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Ceramic artware: elegant and eloquent.

Because damp clay is so commonplace, we may be inclined to take it for granted. Naturally, this would be a mistake. An exhibition of ceramic artworks from Germany recently held at the Campbell Museum of Camden, New Jersey demonstrated the variety of this medium. The pieces on display demonstrated dozens of ways in which clay was treated creatively for the sake of making modern sculpture and various kinds of functional and decorative products for use at home and elsewhere. For those who delight in seeing fine artisanship joined with keen invention and profound personal expression, it was a beautiful presentation ... a feast for the eye and a pleasure for the soul.

The heart of the exhibition was an offering of more than a dozen inspired pieces by the most eminent names involved with making fine objects of clay in German speaking lands today. They were loaned from the permanent holdings of the Keramion Center for Ceramic Art, home of the Dr. Gottfried Cremer collection, a growing accumulation of outstanding examples of this genre. Rich with aesthetic diversity, they reflected the major directions currently pursued in the medium by mature talents in Germany as well as elsewhere. In all of the objects displayed, one could see contemporary workers in the field placing a high premium on original thinking and absolutely nothing less than uncompromising excellence in the execution of their ideas.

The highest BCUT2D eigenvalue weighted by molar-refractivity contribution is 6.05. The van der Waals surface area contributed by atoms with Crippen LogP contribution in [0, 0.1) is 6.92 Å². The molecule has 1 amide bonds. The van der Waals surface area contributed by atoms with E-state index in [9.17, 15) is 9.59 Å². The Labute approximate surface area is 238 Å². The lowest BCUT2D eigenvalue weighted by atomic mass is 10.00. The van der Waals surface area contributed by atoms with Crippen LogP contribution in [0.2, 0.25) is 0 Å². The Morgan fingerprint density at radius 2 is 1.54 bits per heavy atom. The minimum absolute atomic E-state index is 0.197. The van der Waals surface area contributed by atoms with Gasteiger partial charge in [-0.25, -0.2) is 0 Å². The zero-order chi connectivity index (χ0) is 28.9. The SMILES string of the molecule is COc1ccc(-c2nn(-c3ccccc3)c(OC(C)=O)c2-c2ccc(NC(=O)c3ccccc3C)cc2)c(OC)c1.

While the exhibition brought the field of ceramic work in Germany into very sharp focus, the creative orientation of the contemporary examples have their counterpart elsewhere, in countries all over the world. Consequently, the universal overtones of the show gave this presentation a decidedly profound global significance.

Dr. Burton Wasserman is a professor of art at Glassboro State College, New Jersey.
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Author:Wasserman, Burton
Publication:School Arts
Date:Nov 1, 1992
Words:291
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